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India vs Ireland: Manish Pandey on the Precipice After Another Insipid Show

By: Dileep Premachandran

Edited By: Madhav Agarwal

Cricketnext

Last Updated: July 06, 2018, 17:00 IST

Manish Pandey (BCCI)

Manish Pandey (BCCI)

In The Happy Prince, Oscar Wilde wrote: “Any place you love is the world to you.” In the summer of 2009 [winter in the southern hemisphere], Manish Pandey’s world was South Africa’s highveld. But more than the 67-ball hundred against Deccan Chargers at Supersport Park in Centurion, it’s the boy in flip-flops that I remember, traipsing through the Sandton City Mall with a smile that had the full wattage of worry-free youth.

In The Happy Prince, Oscar Wilde wrote: “Any place you love is the world to you.” In the summer of 2009 [winter in the southern hemisphere], Manish Pandey’s world was South Africa’s highveld. But more than the 67-ball hundred against Deccan Chargers at Supersport Park in Centurion, it’s the boy in flip-flops that I remember, traipsing through the Sandton City Mall with a smile that had the full wattage of worry-free youth.

Even the Royal Challengers Bangalore (RCB) coach, the notoriously hard-to-please Ray Jennings, reckoned he was the next big thing. This, mind you, was a team that had Virat Kohli in its ranks. Under-19 World Cup-winning captain, Kohli had already played for India. Pandey had just a handful of Ranji Trophy matches to his name.

Before that evening at Centurion, Pandey had faced two balls in that season’s IPL, in Durban three weeks earlier. RCB saw him as one for the future, with Jennings especially wary of the Under-19 stars being exposed to too much, too soon. There were already question marks about Kohli and his fondness for the trappings of success.

Pandey, from an army family, was seen as the sorted one. Against a Chargers attack headlined by Ryan Harris and RP Singh, he batted as though touched by genius. There was power, there was placement, and a deftness of touch that only the truly gifted possess. Few would have guessed then that it would take him another six years to win the India cap, or that Kohli would leave him so far behind.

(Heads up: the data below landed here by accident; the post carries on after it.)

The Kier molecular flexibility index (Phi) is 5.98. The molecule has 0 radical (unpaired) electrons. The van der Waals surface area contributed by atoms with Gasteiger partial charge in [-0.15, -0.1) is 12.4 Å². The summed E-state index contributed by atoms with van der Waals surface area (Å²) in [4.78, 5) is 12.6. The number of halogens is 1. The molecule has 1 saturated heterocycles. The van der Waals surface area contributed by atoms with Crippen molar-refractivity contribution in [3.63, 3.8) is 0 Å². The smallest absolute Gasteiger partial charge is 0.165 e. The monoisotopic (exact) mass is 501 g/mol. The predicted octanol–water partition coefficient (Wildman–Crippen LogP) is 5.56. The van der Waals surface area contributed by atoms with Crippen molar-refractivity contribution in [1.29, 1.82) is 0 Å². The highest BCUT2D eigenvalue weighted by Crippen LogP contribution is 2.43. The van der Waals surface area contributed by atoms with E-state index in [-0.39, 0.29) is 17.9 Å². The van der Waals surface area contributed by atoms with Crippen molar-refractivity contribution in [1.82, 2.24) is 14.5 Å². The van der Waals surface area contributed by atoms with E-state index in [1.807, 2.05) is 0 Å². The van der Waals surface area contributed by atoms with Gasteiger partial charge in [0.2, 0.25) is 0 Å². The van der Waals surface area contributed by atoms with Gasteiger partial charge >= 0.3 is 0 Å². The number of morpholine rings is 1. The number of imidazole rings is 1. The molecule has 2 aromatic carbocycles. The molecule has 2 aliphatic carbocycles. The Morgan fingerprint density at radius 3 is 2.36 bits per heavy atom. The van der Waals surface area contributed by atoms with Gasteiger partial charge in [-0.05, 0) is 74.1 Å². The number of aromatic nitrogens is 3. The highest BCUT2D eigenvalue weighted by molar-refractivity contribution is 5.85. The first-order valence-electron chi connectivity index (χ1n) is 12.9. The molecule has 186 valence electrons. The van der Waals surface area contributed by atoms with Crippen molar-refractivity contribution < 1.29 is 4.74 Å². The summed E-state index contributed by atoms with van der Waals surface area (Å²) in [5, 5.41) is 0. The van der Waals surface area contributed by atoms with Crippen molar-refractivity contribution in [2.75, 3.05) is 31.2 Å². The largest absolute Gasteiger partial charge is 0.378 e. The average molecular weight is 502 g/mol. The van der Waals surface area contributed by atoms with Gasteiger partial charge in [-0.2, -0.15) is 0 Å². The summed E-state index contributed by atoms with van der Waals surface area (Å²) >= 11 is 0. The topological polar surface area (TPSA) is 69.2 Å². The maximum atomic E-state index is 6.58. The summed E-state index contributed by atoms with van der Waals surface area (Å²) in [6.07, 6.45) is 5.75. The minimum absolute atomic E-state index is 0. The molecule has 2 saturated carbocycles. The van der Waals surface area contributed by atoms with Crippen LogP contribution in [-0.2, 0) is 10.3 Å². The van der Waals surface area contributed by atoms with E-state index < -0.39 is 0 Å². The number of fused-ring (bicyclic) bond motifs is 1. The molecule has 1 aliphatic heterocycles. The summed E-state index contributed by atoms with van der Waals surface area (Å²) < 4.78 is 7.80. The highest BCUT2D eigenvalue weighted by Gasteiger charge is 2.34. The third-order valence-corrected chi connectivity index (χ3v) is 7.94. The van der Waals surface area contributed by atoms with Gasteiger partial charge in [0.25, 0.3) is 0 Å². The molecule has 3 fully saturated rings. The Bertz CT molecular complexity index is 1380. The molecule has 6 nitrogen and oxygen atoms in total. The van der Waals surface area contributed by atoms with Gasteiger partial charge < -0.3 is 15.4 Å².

Nearly a decade on from that first IPL century by an Indian, it’s tempting to wonder where we lost that boy with the carefree smile. At Malahide, against a completely outclassed Ireland side, Pandey was the only Indian player who looked ill at ease, batting from memory, searching for a rhythm that just wasn’t there.

A 20-ball 21 is an abomination in the Twenty20 format. In an innings where your teammates have made a 36-ball 70, a 45-ball 69 and a nine-ball 32, it’s an ugly boil begging to be lanced. One four, miscue after miscue, ugly heaves…almost no sign of the batsman who so captivated Centurion.

Earlier this year, at the IPL auction in Bengaluru, Sunrisers Hyderabad shelled out 11 crores for his services. Four other teams made bids before Hyderabad sealed it. Interesting, one of the franchises not to look his way was Kolkata Knight Riders, where he spent the previous four seasons.

Their decision to burn bridges wasn’t surprising. Pandey may have won the 2014 final with a dazzling 50-ball 94, but the high notes were spaced too far apart in an insipid tune. Ironically, his best season in Kolkata was his last, when his 396 runs came at a strike-rate of 128.57.

With Hyderabad in the season just gone by, there were three half-centuries, but the strike-rate of 115.44 was dismal. For a team so heavily reliant on runs from Kane Williamson and Shikhar Dhawan, Pandey’s failure to grow into his role was a huge setback. Each time it looked like a corner had been turned, he would find a dead end. And another.

That he played the two games at Malahide, preferred to KL Rahul and Dinesh Karthik in the first, was a big surprise. Over the years, his first-class record and performances in 50-over cricket have kept him in the selectors’ line of vision. But in the format where he first caught the eye, there has been little. Now nearly 29, he’s no longer one of the boys of summer either.

The gift of timing has deserted him. The harder he tries to mow the ball, the poorer the connection. From being a figure of hope to a symbol of social-media derision and outrage, the transformation has been painful to watch. It becomes acutely uncomfortable any time he’s at the crease with Kohli. Once equals, no longer inhabit the same batting planet. Everything about Kohli screams assurance and certainty. Pandey is the prodigal who lost his bearings, still wandering the desert.

How many more chances will India give him? Clearly, the team management, and Kohli, remember what he’s capable of. But these days, it’s not just Rahul and Karthik who are after his place in the XI. There’s Rishabh Pant, who bats like a Catherine Wheel, and Shubman Gill, whose poise recalls Pandey of 2009 vintage.

If he doesn’t find the sweet spot on his bat across the Irish Sea in England, that could well be it. For the sake of the boy with the happy-go-lucky smile, let’s hope he does. Few things in this world are as painful to witness as young potential denied its full expression.

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first published:June 30, 2018, 10:09 IST
last updated:July 06, 2018, 17:00 IST